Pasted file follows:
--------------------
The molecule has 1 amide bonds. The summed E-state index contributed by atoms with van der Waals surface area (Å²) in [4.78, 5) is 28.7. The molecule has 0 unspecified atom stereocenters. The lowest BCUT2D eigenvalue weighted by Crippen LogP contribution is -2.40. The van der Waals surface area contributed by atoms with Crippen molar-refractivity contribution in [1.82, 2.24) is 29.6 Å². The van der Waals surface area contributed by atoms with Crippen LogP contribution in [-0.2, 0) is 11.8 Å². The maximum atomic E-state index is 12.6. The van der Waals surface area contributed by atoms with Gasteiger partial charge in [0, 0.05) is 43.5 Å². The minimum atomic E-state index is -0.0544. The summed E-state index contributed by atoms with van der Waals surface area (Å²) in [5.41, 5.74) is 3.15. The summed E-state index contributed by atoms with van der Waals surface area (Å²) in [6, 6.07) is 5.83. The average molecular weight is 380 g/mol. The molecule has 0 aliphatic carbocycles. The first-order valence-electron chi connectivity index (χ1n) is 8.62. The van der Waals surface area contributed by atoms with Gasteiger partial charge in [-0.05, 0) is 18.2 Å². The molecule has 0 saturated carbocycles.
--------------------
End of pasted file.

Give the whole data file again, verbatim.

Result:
The molecule has 1 amide bonds. The summed E-state index contributed by atoms with van der Waals surface area (Å²) in [4.78, 5) is 28.7. The molecule has 0 unspecified atom stereocenters. The lowest BCUT2D eigenvalue weighted by Crippen LogP contribution is -2.40. The van der Waals surface area contributed by atoms with Crippen molar-refractivity contribution in [1.82, 2.24) is 29.6 Å². The van der Waals surface area contributed by atoms with Crippen LogP contribution in [-0.2, 0) is 11.8 Å². The maximum atomic E-state index is 12.6. The van der Waals surface area contributed by atoms with Gasteiger partial charge in [0, 0.05) is 43.5 Å². The minimum atomic E-state index is -0.0544. The summed E-state index contributed by atoms with van der Waals surface area (Å²) in [5.41, 5.74) is 3.15. The summed E-state index contributed by atoms with van der Waals surface area (Å²) in [6, 6.07) is 5.83. The average molecular weight is 380 g/mol. The molecule has 0 aliphatic carbocycles. The first-order valence-electron chi connectivity index (χ1n) is 8.62. The van der Waals surface area contributed by atoms with Gasteiger partial charge in [-0.05, 0) is 18.2 Å². The molecule has 0 saturated carbocycles.